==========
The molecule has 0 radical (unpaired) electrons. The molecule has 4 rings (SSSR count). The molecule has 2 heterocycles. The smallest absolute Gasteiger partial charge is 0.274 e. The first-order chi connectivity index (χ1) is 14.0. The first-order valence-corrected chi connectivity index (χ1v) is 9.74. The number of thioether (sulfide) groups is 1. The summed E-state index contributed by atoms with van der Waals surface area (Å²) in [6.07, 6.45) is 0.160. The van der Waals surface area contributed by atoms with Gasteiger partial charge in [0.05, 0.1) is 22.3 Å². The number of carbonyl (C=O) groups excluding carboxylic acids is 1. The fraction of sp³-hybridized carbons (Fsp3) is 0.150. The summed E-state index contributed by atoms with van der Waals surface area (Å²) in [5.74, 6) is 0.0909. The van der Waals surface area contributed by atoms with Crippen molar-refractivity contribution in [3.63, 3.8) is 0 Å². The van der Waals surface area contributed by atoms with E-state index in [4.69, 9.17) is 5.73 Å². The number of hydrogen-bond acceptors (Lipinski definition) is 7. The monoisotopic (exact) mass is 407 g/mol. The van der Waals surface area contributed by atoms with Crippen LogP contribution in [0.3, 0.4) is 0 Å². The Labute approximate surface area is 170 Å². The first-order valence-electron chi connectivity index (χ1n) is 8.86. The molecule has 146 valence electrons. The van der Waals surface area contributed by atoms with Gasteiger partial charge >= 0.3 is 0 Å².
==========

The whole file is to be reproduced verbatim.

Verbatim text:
The molecule has 0 radical (unpaired) electrons. The molecule has 4 rings (SSSR count). The molecule has 2 heterocycles. The smallest absolute Gasteiger partial charge is 0.274 e. The first-order chi connectivity index (χ1) is 14.0. The first-order valence-corrected chi connectivity index (χ1v) is 9.74. The number of thioether (sulfide) groups is 1. The summed E-state index contributed by atoms with van der Waals surface area (Å²) in [6.07, 6.45) is 0.160. The van der Waals surface area contributed by atoms with Gasteiger partial charge in [0.05, 0.1) is 22.3 Å². The number of carbonyl (C=O) groups excluding carboxylic acids is 1. The fraction of sp³-hybridized carbons (Fsp3) is 0.150. The summed E-state index contributed by atoms with van der Waals surface area (Å²) in [5.74, 6) is 0.0909. The van der Waals surface area contributed by atoms with Crippen molar-refractivity contribution in [3.63, 3.8) is 0 Å². The van der Waals surface area contributed by atoms with E-state index in [4.69, 9.17) is 5.73 Å². The number of hydrogen-bond acceptors (Lipinski definition) is 7. The monoisotopic (exact) mass is 407 g/mol. The van der Waals surface area contributed by atoms with Crippen LogP contribution in [0.3, 0.4) is 0 Å². The Labute approximate surface area is 170 Å². The first-order valence-electron chi connectivity index (χ1n) is 8.86. The molecule has 146 valence electrons. The van der Waals surface area contributed by atoms with Gasteiger partial charge >= 0.3 is 0 Å².